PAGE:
70 per cent of the NHS now free from mixed sex accommodation
Mixed sex accommodation in the NHS has fallen by over 90 per cent in under a year, according to new data published by the Department of Health today.
The latest statistics show that unjustified breaches of rules on mixed sex accommodation have fallen from nearly 12,000 to just over 1,000 in just ten months.
A record number of hospitals have also reported zero cases - 117 out of 167 Acute Trusts in September 2011, compared with just 77 Trusts in December 2010. And no patients in the North East had to suffer the indignity of sharing accommodation with the opposite sex.
Health Secretary Andrew Lansley said:
“This fantastic achievement shows just how important it is to improve transparency in the NHS. The figures published by the previous Government did not reflect the true extent of the problem - but by publishing regular and reliable data, we have shone a light on bad performance with the result of over 10,000 fewer breaches of the rules on mixed sex accommodation for patients.
“But despite this huge improvement for patients, nobody should have to suffer the indignity of mixed sex accommodation. Every unjustified breach is one too many and I urge those hospitals that have still to tackle this problem to look at the improvements in other hospitals and follow them. If they don’t, they will face fines of £250 for every breach.”
Notes to editors
A full statistical press notice with further explanatory notes, and detailed tables by provider and commissioner can be found on the Department of Health website.
A breach of the mixed sex accommodation policy occurs each time an admitted patient is placed in mixed sex accommodation when it is not in their overall best interests and/or does not reflect their personal choice.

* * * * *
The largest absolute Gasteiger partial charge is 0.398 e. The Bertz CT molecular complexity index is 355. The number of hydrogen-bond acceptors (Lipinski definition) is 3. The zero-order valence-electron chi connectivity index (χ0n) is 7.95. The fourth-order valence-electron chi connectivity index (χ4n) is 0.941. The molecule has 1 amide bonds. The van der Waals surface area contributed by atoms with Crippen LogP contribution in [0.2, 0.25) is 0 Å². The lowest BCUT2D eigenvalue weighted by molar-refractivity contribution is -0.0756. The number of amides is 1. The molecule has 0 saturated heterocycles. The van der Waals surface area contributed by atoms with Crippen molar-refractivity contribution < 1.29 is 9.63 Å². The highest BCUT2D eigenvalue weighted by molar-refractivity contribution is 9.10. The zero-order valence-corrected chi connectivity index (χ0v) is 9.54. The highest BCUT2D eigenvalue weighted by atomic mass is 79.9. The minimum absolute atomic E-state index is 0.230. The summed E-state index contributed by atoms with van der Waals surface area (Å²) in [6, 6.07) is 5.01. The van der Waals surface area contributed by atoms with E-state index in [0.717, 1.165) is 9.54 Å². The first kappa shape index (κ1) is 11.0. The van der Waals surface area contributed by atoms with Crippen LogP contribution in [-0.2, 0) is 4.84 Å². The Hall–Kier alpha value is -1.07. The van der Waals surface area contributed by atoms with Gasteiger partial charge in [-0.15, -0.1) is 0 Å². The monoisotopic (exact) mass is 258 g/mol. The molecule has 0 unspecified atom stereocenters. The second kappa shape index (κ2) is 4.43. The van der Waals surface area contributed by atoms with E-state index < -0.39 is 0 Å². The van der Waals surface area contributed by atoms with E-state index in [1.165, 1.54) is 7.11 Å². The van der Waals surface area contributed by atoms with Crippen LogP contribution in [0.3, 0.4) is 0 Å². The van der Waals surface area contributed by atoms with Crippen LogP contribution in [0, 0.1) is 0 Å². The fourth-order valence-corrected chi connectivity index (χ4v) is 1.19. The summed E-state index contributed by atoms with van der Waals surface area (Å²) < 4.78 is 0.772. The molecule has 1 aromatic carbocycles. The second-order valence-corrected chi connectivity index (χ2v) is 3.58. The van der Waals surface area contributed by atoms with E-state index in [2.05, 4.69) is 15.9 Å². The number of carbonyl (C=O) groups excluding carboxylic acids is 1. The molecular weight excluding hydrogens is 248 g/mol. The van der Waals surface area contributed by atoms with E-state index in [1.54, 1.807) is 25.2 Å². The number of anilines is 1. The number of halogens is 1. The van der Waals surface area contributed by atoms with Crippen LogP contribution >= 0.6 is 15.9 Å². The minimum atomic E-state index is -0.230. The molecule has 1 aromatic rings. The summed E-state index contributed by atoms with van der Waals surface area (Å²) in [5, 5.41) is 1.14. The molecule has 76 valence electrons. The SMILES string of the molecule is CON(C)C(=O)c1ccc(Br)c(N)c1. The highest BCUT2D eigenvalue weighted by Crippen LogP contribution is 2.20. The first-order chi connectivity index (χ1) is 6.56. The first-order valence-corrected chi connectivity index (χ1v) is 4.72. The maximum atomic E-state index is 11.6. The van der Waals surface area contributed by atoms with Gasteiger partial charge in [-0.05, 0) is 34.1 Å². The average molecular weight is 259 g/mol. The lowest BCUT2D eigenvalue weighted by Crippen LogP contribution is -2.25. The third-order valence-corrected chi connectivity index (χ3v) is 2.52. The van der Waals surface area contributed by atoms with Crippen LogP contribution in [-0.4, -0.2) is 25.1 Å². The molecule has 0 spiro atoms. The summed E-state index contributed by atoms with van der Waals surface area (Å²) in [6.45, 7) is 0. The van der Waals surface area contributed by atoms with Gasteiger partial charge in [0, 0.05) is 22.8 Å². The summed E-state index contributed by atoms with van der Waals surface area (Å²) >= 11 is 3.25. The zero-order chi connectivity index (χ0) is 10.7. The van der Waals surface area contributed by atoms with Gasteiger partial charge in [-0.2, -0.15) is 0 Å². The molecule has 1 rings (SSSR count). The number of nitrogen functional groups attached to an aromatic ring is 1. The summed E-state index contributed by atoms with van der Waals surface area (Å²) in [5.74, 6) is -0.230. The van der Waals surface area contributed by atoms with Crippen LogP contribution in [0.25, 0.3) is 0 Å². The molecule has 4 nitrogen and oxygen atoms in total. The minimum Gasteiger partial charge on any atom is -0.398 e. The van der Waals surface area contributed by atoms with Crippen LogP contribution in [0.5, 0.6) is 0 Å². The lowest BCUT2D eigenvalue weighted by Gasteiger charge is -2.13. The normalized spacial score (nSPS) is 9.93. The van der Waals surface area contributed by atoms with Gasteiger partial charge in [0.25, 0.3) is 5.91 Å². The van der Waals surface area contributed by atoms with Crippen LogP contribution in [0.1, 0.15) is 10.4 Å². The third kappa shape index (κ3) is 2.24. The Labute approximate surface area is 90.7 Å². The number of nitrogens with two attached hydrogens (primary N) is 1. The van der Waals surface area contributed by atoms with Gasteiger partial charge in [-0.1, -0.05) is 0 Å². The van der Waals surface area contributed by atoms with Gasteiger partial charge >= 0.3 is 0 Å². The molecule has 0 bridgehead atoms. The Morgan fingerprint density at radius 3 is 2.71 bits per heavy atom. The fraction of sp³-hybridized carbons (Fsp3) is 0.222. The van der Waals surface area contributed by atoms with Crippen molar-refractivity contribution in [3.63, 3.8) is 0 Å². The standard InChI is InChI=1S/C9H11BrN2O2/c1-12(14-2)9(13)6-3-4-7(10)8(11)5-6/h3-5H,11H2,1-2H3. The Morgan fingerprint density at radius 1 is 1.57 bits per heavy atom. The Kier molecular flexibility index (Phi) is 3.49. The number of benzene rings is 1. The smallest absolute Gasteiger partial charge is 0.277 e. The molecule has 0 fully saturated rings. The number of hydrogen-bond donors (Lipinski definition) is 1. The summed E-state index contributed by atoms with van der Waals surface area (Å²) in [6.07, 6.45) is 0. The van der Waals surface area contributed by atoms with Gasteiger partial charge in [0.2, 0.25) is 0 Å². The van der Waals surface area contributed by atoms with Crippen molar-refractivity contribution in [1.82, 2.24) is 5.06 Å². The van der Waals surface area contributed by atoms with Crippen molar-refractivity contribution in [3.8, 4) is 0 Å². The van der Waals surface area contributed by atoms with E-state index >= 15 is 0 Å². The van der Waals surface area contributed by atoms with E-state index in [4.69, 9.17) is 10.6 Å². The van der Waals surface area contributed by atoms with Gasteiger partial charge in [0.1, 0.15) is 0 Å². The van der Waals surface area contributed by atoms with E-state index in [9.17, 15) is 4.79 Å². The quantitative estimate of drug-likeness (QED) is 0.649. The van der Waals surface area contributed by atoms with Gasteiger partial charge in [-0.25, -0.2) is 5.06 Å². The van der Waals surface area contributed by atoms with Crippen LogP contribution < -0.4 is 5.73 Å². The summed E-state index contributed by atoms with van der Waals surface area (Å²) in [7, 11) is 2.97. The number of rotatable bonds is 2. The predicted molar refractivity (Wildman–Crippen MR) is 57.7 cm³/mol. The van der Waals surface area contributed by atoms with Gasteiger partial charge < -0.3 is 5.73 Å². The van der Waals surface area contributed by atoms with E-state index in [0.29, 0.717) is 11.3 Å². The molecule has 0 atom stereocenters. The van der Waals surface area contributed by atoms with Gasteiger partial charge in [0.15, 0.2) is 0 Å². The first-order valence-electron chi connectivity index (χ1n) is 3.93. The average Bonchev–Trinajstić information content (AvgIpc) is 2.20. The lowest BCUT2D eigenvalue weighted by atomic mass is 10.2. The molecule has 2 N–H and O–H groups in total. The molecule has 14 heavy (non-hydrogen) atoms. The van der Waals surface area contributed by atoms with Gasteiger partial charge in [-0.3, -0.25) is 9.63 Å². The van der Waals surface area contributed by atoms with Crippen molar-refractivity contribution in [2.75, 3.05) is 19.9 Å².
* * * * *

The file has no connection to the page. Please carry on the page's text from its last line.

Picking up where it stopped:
Fines are set through the contracts between commissioning (PCTs) and provider organisations (acute, community and mental health trusts). Prior to June 2010, the contract requirements stipulated that any breaches would incur a fine however short the breach, equivalent to the cost of the service or treatment for the procedure in question. For example, a patient in hospital for a hip operation would incur a fine of £5600, but a patient in hospital for a hernia operation, would incur a fine of £959. Under this system fines could vary dramatically and there is little evidence of them being applied where breaches occurred. In the period from August to January, the Department worked to strengthen the system within the current contract, so that commissioners would have the discretion on the level of fine they could impose to take into account for example the length of time of the breach. This strengthened the system by ensuring there were no longer excuses for more proportionate fines not being applied. The new contract begun in April 2011 will simplify and strengthen sanctions further - a flat rate of £250 per patient affected per day will be charged. It will be kept under regular review to ensure it is fair and appropriate.